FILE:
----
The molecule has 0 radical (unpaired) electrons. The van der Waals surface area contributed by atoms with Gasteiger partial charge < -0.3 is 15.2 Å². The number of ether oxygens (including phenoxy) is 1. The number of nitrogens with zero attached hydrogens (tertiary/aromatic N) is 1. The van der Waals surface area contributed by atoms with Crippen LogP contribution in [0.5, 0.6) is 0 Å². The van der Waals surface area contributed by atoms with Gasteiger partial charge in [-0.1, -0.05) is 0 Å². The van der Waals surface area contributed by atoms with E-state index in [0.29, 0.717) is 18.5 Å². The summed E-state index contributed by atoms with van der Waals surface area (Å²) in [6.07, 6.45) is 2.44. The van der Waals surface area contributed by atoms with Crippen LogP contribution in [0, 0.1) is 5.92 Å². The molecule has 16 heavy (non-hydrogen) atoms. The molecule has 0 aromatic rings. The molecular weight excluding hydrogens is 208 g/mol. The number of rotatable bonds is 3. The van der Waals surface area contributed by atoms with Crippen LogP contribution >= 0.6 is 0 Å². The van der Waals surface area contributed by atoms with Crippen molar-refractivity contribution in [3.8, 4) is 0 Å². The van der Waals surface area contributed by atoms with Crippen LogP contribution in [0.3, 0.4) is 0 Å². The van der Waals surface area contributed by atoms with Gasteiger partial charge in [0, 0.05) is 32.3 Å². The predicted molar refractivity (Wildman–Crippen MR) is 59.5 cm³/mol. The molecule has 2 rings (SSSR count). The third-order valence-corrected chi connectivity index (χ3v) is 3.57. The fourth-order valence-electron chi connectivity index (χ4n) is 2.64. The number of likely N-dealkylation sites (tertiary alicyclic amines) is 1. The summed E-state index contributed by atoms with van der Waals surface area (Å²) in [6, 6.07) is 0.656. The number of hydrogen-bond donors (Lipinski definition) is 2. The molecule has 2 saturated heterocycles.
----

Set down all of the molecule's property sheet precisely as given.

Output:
The molecule has 0 radical (unpaired) electrons. The van der Waals surface area contributed by atoms with Gasteiger partial charge < -0.3 is 15.2 Å². The number of ether oxygens (including phenoxy) is 1. The number of nitrogens with zero attached hydrogens (tertiary/aromatic N) is 1. The van der Waals surface area contributed by atoms with Crippen LogP contribution in [0.5, 0.6) is 0 Å². The van der Waals surface area contributed by atoms with Gasteiger partial charge in [-0.1, -0.05) is 0 Å². The van der Waals surface area contributed by atoms with E-state index in [0.29, 0.717) is 18.5 Å². The summed E-state index contributed by atoms with van der Waals surface area (Å²) in [6.07, 6.45) is 2.44. The van der Waals surface area contributed by atoms with Crippen LogP contribution in [0, 0.1) is 5.92 Å². The molecule has 16 heavy (non-hydrogen) atoms. The molecule has 0 aromatic rings. The molecular weight excluding hydrogens is 208 g/mol. The number of rotatable bonds is 3. The van der Waals surface area contributed by atoms with Crippen LogP contribution >= 0.6 is 0 Å². The van der Waals surface area contributed by atoms with Crippen molar-refractivity contribution in [3.8, 4) is 0 Å². The van der Waals surface area contributed by atoms with Crippen LogP contribution in [0.3, 0.4) is 0 Å². The van der Waals surface area contributed by atoms with Gasteiger partial charge in [0, 0.05) is 32.3 Å². The predicted molar refractivity (Wildman–Crippen MR) is 59.5 cm³/mol. The molecule has 2 rings (SSSR count). The third-order valence-corrected chi connectivity index (χ3v) is 3.57. The fourth-order valence-electron chi connectivity index (χ4n) is 2.64. The number of likely N-dealkylation sites (tertiary alicyclic amines) is 1. The summed E-state index contributed by atoms with van der Waals surface area (Å²) in [6, 6.07) is 0.656. The number of hydrogen-bond donors (Lipinski definition) is 2. The molecule has 2 saturated heterocycles.